I read Green Futures from cover to cover (which I rarely do with magazines these days). It’s so full of inspiration and really thought-provoking stuff.
The technology could help to improve the efficiency of aeroplane wings, turbine blades, water pipes and more.
MIT scientists have dramatically reduced the time it takes for water droplets to rebound from superhydrophobic materials (water-shedding surfaces). Specially designed macroscopic ridges cause water droplets to split and recoil from the surface, reducing contact times by up to 40% compared with other hydrophobic materials. The research team believes this could help to prevent the build-up of ice on aeroplane wings and water on turbine blades.
“If you can make the blades stay dry longer, you get a bump up in efficiency”, says Kripa Varanasi, the Doherty Associate Professor of Mechanical Engineering at MIT, who co-authored a paper on the findings for Nature.
The self-cleaning, non-corrosive and non-rusting characteristics of superhydrophobic materials could also keep structures in pristine conditions for greater lengths of time, without the need for environmentally detrimental materials such as detergents or tin and copperbased anti-fouling paint.
Professor Ivan Parkin, Materials and Inorganic Chemistry Professor at UCL, believes they have the potential to be used in a wide range of applications.
“They could be used in a new generation of self-cleaning paints, in water transport by reducing friction in pipes and, in the longer term, in superhydrophobic hulls for ships, which would reduce drag and the energy required for transportation.”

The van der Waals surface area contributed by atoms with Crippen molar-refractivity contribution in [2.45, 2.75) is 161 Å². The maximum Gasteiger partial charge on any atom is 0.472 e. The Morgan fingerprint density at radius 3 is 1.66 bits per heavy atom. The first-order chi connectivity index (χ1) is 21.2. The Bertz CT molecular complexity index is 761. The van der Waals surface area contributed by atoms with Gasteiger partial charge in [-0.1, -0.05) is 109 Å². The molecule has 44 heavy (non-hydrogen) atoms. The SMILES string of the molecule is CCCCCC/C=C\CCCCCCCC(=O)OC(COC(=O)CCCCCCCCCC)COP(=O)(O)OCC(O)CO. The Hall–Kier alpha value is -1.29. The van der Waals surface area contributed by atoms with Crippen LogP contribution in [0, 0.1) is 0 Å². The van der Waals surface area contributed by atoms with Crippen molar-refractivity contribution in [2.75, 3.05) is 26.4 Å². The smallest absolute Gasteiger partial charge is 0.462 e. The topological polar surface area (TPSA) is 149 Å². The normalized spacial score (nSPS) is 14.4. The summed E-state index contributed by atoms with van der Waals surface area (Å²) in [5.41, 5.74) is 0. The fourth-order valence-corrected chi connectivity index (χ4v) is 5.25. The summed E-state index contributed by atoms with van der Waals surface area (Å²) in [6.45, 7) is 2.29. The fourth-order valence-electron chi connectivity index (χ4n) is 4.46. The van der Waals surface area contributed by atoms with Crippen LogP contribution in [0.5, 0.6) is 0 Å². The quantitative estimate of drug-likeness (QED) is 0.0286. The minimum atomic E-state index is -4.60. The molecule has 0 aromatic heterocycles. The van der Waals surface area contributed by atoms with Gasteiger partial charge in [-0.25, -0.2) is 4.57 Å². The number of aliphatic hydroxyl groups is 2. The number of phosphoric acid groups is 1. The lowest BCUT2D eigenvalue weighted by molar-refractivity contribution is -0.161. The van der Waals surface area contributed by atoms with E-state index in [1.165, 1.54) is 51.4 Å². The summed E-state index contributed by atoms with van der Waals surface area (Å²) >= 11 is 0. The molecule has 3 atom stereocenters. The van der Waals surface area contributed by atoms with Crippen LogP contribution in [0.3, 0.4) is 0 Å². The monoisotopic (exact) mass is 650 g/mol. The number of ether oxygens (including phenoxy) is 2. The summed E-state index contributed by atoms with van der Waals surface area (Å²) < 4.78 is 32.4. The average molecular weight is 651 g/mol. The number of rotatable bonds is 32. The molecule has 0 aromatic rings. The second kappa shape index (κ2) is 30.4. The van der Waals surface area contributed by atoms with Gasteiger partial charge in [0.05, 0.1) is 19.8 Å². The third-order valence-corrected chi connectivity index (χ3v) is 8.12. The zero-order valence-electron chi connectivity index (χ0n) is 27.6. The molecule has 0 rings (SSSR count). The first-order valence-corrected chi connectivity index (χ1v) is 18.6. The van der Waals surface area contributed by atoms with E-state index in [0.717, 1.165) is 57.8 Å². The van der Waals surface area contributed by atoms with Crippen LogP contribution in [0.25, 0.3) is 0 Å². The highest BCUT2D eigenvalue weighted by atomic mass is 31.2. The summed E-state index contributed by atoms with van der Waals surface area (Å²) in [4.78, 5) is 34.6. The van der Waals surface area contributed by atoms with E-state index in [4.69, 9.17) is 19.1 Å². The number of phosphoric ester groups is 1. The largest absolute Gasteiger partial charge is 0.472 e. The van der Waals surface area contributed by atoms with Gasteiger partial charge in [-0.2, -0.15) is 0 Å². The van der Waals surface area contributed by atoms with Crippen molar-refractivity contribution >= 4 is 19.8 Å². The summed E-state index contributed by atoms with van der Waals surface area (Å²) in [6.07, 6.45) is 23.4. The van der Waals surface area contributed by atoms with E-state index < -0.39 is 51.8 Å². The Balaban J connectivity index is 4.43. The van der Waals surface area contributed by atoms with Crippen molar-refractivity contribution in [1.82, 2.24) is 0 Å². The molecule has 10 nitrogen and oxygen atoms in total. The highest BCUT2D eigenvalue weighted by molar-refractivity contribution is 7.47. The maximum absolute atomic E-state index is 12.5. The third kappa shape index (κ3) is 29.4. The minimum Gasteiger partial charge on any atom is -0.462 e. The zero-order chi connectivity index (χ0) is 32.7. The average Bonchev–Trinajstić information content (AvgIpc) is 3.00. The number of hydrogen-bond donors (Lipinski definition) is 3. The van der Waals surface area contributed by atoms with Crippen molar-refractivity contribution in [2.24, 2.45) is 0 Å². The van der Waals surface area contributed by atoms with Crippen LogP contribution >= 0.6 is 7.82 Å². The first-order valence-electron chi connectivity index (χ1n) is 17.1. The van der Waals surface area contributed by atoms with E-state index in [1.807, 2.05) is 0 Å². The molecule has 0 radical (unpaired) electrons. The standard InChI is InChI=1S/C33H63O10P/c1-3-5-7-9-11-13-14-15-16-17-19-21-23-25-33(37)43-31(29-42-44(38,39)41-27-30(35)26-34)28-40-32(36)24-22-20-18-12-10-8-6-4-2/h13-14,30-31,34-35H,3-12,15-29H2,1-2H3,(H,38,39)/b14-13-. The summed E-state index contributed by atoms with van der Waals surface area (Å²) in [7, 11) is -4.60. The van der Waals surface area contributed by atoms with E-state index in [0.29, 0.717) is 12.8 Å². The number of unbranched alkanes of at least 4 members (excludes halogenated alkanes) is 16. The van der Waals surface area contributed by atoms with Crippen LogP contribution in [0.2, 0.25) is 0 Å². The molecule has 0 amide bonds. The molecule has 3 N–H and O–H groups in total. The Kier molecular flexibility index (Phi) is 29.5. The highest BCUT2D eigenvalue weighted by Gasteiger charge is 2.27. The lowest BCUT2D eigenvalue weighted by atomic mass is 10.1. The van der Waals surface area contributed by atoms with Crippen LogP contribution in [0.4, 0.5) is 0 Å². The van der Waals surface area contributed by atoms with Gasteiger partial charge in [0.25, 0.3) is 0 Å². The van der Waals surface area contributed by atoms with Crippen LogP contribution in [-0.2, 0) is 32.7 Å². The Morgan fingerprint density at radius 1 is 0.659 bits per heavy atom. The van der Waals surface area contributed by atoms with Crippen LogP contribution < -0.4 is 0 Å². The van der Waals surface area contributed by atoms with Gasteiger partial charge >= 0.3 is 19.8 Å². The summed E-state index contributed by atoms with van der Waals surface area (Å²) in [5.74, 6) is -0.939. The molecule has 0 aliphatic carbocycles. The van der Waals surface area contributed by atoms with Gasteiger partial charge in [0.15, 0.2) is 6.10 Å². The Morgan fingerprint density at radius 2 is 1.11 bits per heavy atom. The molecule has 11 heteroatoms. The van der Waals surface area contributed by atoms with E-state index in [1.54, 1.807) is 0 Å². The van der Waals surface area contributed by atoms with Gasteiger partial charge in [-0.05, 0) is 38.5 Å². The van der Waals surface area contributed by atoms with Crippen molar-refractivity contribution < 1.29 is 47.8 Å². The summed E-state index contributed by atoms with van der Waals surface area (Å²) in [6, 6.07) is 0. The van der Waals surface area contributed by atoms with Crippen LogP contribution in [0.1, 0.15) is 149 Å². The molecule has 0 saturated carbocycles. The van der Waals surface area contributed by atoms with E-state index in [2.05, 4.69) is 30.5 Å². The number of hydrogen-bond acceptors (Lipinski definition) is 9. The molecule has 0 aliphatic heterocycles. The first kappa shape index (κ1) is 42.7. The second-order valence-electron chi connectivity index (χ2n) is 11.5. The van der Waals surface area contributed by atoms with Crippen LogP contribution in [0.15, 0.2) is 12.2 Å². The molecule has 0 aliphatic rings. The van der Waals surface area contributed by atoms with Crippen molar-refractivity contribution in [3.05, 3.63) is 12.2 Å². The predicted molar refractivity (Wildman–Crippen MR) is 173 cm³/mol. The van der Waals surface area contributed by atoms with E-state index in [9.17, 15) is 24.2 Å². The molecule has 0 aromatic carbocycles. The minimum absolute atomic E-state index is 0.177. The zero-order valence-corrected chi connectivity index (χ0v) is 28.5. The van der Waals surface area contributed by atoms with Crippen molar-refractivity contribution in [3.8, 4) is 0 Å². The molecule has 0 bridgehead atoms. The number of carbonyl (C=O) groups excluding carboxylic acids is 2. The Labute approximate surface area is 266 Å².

Presently, the largest obstacle facing the technology is maintaining the strength of the material. The nano-sized rough surfaces needed to repel the water are easily destroyed by even small amounts of abrasion. Despite this shortcoming, the technology has already begun to appear on the consumer market, with companies such as NeverWet producing superhydrophobic sprays.
Once perfected, the technology could theoretically be applied to countless objects and processes. It might also lead to improvements in desalination and hygiene by providing cheap, clean drinking water and reducing the transmission of infectious diseases: the self-cleaning nature of hydrophobic materials means that water does not remain on them long enough to stagnate. Such superhydrophobic materials could potentially benefit millions of lives, including those of the most marginalised.
Varanasi’s team are confident that contact times can be further reduced for their superhydrophobic material by refining the surface textures. “I hope we can manage to get a 70 - 80% reduction”, he says. – John Duffy
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